Executor Renunciations: Dueck v. Chaplin, 2015 ONSC 4604

July 27, 2015 Ian Hull Executors and Trustees, Litigation Tags: , , , , , , 0 Comments

Being an executor is a lot of work and a job that can be trying at times, particularly where disputes arise among the beneficiaries and/or the deceased’s family members in relation to the assets of the estate.

If you are appointed an executor and you do not wish to act, you may execute a Form 74.11 “deed of renunciation” through which you may effectively give up the rights and responsibilities that come along with the role. This form of renunciation, however, is generally only available before any steps have been taken by the executor to administer the estate or apply for probate. A named executor, who has taken active steps to administer an estate and/or apply for probate will, in most cases, be required to apply to the Court to be removed. Upon such application, the Court may order that he or she complete the job.

This is precisely what occurred in the recent case, Dueck v. Chaplin.  The facts of that case are as follows:

Prior to his death, the deceased executed a Last Will and Testament that named his solicitor and his sister as the executors of his estate, and his children and his sister’s children as the beneficiaries of his estate.

The deceased had executed a prior Will many years earlier, in which he had named his wife as both the executor and sole residuary beneficiary of his estate.

At the time of his death the deceased was estranged from but still legally married to his wife, with whom he had been in the midst of contentious litigation regarding the division of their assets and custody of their children.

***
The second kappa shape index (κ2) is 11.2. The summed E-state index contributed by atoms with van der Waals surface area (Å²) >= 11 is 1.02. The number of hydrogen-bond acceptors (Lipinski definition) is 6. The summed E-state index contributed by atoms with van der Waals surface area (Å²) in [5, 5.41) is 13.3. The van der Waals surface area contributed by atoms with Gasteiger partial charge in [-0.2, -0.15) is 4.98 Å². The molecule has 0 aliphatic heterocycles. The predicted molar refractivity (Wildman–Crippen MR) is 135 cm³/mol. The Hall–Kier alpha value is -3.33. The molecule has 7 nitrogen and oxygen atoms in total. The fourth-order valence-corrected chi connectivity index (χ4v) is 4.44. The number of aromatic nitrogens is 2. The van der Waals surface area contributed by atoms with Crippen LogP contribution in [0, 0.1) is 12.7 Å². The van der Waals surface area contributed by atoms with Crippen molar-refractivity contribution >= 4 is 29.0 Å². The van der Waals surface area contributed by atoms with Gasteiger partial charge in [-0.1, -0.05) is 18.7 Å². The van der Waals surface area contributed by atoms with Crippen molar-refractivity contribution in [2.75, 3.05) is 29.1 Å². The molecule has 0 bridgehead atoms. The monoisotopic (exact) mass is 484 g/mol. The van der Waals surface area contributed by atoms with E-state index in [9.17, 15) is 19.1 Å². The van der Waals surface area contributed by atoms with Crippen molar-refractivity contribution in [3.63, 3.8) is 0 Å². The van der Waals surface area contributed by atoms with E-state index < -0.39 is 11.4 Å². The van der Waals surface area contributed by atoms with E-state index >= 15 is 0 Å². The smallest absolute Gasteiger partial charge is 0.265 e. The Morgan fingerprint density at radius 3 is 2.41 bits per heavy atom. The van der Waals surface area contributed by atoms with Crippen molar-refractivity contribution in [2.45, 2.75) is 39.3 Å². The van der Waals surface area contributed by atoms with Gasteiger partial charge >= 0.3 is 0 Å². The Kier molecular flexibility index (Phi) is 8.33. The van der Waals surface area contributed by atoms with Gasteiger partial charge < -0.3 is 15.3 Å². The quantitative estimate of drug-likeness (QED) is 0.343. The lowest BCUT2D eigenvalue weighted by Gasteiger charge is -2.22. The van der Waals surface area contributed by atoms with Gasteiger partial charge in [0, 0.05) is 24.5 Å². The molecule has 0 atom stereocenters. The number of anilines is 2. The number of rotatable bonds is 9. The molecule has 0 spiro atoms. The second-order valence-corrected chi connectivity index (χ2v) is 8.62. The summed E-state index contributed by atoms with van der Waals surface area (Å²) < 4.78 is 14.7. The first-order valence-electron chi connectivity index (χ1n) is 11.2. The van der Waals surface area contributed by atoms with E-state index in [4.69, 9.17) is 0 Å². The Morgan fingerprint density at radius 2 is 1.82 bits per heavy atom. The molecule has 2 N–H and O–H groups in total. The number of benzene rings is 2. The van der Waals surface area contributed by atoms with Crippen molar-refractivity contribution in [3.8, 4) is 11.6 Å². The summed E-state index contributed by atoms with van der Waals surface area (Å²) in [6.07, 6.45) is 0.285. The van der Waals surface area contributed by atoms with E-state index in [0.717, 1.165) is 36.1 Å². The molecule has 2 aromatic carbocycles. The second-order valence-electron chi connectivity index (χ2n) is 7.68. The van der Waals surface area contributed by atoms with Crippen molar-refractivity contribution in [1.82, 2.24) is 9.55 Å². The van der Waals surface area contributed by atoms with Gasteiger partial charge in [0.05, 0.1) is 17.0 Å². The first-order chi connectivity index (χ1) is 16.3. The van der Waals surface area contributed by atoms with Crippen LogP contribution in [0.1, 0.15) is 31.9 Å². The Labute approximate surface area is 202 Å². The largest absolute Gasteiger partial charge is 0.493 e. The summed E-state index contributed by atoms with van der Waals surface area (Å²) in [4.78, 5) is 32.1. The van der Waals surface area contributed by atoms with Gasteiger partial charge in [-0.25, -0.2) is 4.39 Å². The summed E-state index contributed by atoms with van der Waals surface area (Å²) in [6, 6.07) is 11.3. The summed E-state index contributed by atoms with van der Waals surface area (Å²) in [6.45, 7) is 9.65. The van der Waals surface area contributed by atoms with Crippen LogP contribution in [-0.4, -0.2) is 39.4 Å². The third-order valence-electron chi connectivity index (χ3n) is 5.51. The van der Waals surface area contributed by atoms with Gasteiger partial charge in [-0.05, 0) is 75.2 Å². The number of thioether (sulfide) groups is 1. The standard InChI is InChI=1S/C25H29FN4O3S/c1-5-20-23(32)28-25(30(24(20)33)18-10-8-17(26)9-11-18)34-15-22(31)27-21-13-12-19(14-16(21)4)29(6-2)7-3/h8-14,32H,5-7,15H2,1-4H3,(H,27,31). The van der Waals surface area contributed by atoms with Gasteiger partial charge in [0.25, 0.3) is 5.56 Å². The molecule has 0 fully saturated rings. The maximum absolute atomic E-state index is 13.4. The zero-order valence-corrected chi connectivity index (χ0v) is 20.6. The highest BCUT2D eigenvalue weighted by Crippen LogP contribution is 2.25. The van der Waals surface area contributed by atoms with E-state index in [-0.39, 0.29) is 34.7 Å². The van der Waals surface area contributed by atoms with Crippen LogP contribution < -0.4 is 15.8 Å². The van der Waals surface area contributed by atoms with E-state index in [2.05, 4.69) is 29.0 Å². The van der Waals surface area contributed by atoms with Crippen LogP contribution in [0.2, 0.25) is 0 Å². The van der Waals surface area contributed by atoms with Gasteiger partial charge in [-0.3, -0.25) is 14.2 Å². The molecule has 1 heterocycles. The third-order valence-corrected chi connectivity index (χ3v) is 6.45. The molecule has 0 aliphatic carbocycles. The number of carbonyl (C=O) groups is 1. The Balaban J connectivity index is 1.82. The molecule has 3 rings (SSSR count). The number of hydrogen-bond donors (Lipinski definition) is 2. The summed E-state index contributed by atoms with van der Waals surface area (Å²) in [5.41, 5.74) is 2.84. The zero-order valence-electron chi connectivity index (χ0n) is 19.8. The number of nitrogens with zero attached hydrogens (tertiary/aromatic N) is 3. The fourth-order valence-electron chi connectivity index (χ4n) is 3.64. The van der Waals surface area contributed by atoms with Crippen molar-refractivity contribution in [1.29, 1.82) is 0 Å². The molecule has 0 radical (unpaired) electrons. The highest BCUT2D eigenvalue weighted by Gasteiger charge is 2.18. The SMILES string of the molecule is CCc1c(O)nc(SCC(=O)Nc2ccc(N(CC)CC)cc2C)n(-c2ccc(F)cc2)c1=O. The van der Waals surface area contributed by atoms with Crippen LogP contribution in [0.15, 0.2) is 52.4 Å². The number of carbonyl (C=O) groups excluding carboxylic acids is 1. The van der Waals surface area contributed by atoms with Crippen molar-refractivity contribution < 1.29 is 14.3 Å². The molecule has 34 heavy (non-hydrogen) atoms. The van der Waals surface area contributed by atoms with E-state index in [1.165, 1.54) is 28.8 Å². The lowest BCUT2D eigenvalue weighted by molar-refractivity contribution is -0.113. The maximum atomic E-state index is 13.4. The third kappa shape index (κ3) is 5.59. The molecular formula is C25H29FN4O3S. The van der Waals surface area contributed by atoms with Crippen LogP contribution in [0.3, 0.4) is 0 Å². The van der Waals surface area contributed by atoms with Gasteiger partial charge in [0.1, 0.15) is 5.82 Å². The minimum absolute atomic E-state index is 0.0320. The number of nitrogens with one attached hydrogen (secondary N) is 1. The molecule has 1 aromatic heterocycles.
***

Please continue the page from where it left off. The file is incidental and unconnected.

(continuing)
Following the deceased’s death, the deceased’s solicitor and the deceased’s sister, being the executors named under the deceased’s Last Will, began the process of gathering the deceased’s assets and paying the deceased’s outstanding liabilities. They also filed an Application for probate.

The deceased’s wife subsequently filed a Notice of Objection challenging the validity of the deceased’s Last Will.

Both the deceased’s solicitor and the deceased’s sister sought to renounce from their role of executor on the basis that they were conflicted given their involvement in the drafting and execution of the deceased’s Last Will.  (The deceased’s solicitor had met with the deceased and had drafted the deceased’s Last Will, and the deceased’s sister had accompanied the deceased to his various meetings with the solicitor.)

Upon hearing the case, the Honorable Justice Goodman referred to paragraph 66 of the decision of the Ontario Court of Appeal in the Estate of Herbert Washington Chambers, deceased, 2013 ONCA 511 in which Justice Gillese stated:

Renunciation is generally not available if a party has already “intermeddled” with the estate.  Intermeddling is the term used to describe the acts of a person who deals with an estate without having been formally recognized as the estate trustee.  As Kennedy J. explained, “while executors may renounce at any time, (a right which is usually exercised before applying to probate) the courts have been reluctant to allow an executor to renounce after having intermeddled in the estate, or after having applied for probate”: Stordy v. McGregor (1986), 42 Man. R. (2d) 237 (Q.B.), at para. 9. Even a slight act of intermeddling with a deceased’s assets may preclude an executor from afterwards renouncing: see Cummins v. Cummins (1845), 8 I. Eq. R. 723 (Ch.), at pp. 737-38. 

Following this precedent, Justice Goodman found that the executors’ intermeddling precluded them from renouncing, and that they were in fact the most appropriate individuals to propound the Last Will given their involvement in the drafting and execution of the testamentary document.

Thank you for reading.

Ian Hull and Laura Betts

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